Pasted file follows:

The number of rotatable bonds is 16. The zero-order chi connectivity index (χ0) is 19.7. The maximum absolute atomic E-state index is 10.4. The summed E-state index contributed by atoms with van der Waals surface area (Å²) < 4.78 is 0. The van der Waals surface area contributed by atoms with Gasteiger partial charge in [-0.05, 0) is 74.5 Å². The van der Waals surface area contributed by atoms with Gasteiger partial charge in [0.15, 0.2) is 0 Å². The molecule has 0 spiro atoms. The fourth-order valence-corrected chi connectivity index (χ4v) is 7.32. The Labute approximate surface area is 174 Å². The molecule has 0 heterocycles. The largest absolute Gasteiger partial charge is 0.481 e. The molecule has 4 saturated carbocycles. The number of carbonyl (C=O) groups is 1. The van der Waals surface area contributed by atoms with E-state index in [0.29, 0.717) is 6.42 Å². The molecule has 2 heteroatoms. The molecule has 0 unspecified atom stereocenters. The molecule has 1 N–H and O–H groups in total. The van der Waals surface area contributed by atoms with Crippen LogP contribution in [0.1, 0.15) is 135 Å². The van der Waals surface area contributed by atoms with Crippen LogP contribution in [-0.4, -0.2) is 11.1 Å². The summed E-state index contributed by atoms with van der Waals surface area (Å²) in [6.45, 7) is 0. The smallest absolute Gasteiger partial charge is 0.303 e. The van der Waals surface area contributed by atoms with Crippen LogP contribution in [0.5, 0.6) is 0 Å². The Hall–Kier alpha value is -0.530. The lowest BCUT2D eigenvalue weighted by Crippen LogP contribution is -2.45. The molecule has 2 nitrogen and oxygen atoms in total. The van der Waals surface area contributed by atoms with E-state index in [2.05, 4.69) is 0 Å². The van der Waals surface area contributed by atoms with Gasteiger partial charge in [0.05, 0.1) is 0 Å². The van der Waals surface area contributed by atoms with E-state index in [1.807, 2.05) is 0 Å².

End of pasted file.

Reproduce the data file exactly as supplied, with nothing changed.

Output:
The number of rotatable bonds is 16. The zero-order chi connectivity index (χ0) is 19.7. The maximum absolute atomic E-state index is 10.4. The summed E-state index contributed by atoms with van der Waals surface area (Å²) < 4.78 is 0. The van der Waals surface area contributed by atoms with Gasteiger partial charge in [-0.05, 0) is 74.5 Å². The van der Waals surface area contributed by atoms with Gasteiger partial charge in [0.15, 0.2) is 0 Å². The molecule has 0 spiro atoms. The fourth-order valence-corrected chi connectivity index (χ4v) is 7.32. The Labute approximate surface area is 174 Å². The molecule has 0 heterocycles. The largest absolute Gasteiger partial charge is 0.481 e. The molecule has 4 saturated carbocycles. The number of carbonyl (C=O) groups is 1. The van der Waals surface area contributed by atoms with E-state index in [0.29, 0.717) is 6.42 Å². The molecule has 2 heteroatoms. The molecule has 0 unspecified atom stereocenters. The molecule has 1 N–H and O–H groups in total. The van der Waals surface area contributed by atoms with Crippen LogP contribution in [0.1, 0.15) is 135 Å². The van der Waals surface area contributed by atoms with Crippen LogP contribution in [-0.4, -0.2) is 11.1 Å². The summed E-state index contributed by atoms with van der Waals surface area (Å²) in [6.45, 7) is 0. The smallest absolute Gasteiger partial charge is 0.303 e. The van der Waals surface area contributed by atoms with Crippen LogP contribution in [0.5, 0.6) is 0 Å². The Hall–Kier alpha value is -0.530. The lowest BCUT2D eigenvalue weighted by Crippen LogP contribution is -2.45. The molecule has 2 nitrogen and oxygen atoms in total. The van der Waals surface area contributed by atoms with E-state index in [2.05, 4.69) is 0 Å². The van der Waals surface area contributed by atoms with Gasteiger partial charge in [0.05, 0.1) is 0 Å². The van der Waals surface area contributed by atoms with E-state index in [1.807, 2.05) is 0 Å².